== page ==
Trees and bats
The Grey Headed Flying Fox are the most common type of bat we see in the Woollahra Local Government Area (LGA) and it is a species which is native to the Greater Sydney Region including urban and bushland environments. Loss of their natural habitat is the reason they seek food in urban areas such as Woollahra. Bats use our trees at night to forage and they move out of the area to a colony during the day to roost. The CSIRO, in conjunction with OEH and other state environmental agencies, has mapped all the known flying fox colony sites around Australia and found that there are none in our LGA (http://www.environment.gov.au/node/16393).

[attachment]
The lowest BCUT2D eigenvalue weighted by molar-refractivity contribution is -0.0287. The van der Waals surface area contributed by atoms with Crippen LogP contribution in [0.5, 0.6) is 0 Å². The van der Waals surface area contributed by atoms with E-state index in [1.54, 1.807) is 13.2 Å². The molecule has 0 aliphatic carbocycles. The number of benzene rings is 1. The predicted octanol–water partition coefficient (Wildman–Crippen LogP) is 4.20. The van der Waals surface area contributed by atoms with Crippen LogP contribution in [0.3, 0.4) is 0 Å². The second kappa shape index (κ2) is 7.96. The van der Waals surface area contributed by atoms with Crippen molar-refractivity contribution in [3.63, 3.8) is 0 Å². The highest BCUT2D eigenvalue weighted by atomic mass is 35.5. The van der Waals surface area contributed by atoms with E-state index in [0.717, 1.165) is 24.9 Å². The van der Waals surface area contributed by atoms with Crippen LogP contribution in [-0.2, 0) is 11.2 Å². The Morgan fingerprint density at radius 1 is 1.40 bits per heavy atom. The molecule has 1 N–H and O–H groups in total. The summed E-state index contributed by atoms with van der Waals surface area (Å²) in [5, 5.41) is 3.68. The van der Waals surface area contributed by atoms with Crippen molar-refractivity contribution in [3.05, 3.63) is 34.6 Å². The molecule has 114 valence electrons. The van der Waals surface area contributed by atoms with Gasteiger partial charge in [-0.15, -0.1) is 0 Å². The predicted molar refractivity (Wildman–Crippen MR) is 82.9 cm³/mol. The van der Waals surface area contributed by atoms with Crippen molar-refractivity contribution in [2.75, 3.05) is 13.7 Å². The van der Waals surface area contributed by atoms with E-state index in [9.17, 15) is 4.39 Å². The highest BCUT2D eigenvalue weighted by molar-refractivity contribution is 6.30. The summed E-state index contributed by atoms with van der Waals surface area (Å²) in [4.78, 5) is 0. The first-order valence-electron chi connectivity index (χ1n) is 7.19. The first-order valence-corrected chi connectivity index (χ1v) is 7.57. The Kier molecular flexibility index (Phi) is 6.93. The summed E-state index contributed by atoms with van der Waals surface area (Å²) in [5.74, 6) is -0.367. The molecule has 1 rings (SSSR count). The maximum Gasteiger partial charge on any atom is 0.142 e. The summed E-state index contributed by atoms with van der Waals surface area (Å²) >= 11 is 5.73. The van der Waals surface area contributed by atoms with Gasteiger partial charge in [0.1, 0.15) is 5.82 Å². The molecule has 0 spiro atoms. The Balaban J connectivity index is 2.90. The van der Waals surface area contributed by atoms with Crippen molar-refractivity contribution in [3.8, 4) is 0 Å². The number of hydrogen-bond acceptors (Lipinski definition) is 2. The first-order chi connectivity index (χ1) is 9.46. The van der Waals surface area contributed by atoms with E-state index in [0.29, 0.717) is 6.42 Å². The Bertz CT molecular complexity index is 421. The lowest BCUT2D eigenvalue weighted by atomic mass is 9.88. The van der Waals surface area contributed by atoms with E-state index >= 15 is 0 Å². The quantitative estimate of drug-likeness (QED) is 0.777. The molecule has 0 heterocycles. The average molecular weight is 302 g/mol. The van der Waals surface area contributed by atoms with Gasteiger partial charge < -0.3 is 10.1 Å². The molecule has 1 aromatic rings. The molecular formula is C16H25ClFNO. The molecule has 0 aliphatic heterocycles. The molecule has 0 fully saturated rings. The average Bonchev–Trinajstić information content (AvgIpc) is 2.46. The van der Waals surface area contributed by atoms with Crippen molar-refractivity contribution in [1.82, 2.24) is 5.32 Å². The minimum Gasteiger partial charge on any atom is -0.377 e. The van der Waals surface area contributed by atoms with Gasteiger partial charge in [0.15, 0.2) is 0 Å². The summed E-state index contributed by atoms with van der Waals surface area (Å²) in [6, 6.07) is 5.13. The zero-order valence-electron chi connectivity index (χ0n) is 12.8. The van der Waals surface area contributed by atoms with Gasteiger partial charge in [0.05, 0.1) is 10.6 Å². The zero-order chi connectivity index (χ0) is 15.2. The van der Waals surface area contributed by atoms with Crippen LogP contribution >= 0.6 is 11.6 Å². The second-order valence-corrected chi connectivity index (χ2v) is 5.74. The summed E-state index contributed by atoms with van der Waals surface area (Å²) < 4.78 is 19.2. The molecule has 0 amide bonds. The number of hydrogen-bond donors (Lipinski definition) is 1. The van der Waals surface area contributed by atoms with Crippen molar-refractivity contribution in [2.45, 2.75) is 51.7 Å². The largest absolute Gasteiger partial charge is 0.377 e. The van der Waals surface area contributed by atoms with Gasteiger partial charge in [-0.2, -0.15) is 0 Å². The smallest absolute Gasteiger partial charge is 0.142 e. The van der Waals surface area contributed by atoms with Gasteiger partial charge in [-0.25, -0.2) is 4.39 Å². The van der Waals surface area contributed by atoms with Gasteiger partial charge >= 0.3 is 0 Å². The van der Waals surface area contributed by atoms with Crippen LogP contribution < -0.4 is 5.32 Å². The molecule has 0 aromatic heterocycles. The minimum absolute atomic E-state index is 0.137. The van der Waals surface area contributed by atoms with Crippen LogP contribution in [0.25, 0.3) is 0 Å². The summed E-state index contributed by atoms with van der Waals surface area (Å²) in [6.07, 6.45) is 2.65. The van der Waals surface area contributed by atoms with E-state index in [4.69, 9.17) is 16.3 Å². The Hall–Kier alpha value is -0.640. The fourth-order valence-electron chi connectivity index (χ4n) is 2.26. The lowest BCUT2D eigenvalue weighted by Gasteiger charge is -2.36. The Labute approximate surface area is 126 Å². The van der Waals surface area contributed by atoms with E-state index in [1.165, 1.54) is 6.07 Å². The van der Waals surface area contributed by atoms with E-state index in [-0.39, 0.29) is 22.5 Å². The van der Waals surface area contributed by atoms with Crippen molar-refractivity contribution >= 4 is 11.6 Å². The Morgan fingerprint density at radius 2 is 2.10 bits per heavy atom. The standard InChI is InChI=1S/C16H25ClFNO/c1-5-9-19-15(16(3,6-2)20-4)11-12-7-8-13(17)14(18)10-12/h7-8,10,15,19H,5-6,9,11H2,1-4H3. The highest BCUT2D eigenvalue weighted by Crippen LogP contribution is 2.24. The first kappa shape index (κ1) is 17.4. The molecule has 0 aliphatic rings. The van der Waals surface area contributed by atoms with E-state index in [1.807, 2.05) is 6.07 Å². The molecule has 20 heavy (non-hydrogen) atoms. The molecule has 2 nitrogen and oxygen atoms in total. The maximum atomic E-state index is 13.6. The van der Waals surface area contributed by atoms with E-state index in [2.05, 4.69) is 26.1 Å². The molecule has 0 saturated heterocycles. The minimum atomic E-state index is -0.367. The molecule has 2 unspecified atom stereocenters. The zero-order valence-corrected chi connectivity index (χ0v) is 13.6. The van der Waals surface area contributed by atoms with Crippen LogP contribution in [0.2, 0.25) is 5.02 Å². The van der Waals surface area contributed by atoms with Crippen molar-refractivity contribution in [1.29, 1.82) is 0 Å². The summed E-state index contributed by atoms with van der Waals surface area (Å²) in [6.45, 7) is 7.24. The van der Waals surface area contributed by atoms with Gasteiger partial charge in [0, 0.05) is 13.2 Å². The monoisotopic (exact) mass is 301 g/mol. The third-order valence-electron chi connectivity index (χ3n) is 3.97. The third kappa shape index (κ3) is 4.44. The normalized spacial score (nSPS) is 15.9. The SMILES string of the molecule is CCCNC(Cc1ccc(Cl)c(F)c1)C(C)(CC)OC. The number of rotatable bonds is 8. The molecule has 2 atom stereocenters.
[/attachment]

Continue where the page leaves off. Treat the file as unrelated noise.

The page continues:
This type of Flying Fox is listed as a Vulnerable Species under both State and Federal legislation. As a Vulnerable Species, approval is required from the State Government to disturb or relocate a Grey-Headed Flying-Fox or modify its habitat. Based on this, we are unable to prune or remove trees specifically for bats.
The NSW Office of Environment and Heritage (OEH) have produced a Draft Flying-fox Camp Management Policy. However, there are no colonies in Woollahra and any amendments to the policy should have no impact on the Woollahra LGA.
Also the Woollahra Council Tree Management Policy 2011 outlines that generally, we will not consider leaf or fruit fall, or sap drop, or bird or bat droppings as valid reasons for pruning trees as these are natural processes of trees and wildlife.